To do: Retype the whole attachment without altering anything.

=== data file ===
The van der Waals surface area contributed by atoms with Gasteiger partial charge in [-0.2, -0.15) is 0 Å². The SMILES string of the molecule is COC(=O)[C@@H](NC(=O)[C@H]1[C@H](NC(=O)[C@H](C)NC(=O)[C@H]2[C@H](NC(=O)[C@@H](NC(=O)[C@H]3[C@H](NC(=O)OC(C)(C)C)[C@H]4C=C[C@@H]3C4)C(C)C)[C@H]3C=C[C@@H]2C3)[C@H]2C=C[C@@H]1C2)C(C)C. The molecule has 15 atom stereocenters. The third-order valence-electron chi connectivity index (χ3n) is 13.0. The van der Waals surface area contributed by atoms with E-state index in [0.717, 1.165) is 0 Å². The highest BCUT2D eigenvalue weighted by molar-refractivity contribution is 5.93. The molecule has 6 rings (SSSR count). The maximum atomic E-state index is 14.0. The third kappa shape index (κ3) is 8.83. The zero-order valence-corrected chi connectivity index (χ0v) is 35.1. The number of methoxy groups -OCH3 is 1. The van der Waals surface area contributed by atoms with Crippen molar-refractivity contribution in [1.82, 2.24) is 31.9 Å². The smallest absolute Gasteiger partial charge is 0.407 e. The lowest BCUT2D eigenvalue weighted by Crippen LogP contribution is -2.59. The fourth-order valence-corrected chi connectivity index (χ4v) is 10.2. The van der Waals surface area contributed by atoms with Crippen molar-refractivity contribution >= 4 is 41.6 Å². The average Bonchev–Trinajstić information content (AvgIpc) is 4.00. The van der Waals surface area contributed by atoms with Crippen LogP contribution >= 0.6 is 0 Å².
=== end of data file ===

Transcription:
The van der Waals surface area contributed by atoms with Gasteiger partial charge in [-0.2, -0.15) is 0 Å². The SMILES string of the molecule is COC(=O)[C@@H](NC(=O)[C@H]1[C@H](NC(=O)[C@H](C)NC(=O)[C@H]2[C@H](NC(=O)[C@@H](NC(=O)[C@H]3[C@H](NC(=O)OC(C)(C)C)[C@H]4C=C[C@@H]3C4)C(C)C)[C@H]3C=C[C@@H]2C3)[C@H]2C=C[C@@H]1C2)C(C)C. The molecule has 15 atom stereocenters. The third-order valence-electron chi connectivity index (χ3n) is 13.0. The van der Waals surface area contributed by atoms with E-state index in [0.717, 1.165) is 0 Å². The highest BCUT2D eigenvalue weighted by molar-refractivity contribution is 5.93. The molecule has 6 rings (SSSR count). The maximum atomic E-state index is 14.0. The third kappa shape index (κ3) is 8.83. The zero-order valence-corrected chi connectivity index (χ0v) is 35.1. The number of methoxy groups -OCH3 is 1. The van der Waals surface area contributed by atoms with Crippen molar-refractivity contribution in [1.82, 2.24) is 31.9 Å². The smallest absolute Gasteiger partial charge is 0.407 e. The lowest BCUT2D eigenvalue weighted by Crippen LogP contribution is -2.59. The fourth-order valence-corrected chi connectivity index (χ4v) is 10.2. The van der Waals surface area contributed by atoms with Crippen molar-refractivity contribution >= 4 is 41.6 Å². The average Bonchev–Trinajstić information content (AvgIpc) is 4.00. The van der Waals surface area contributed by atoms with Crippen LogP contribution >= 0.6 is 0 Å².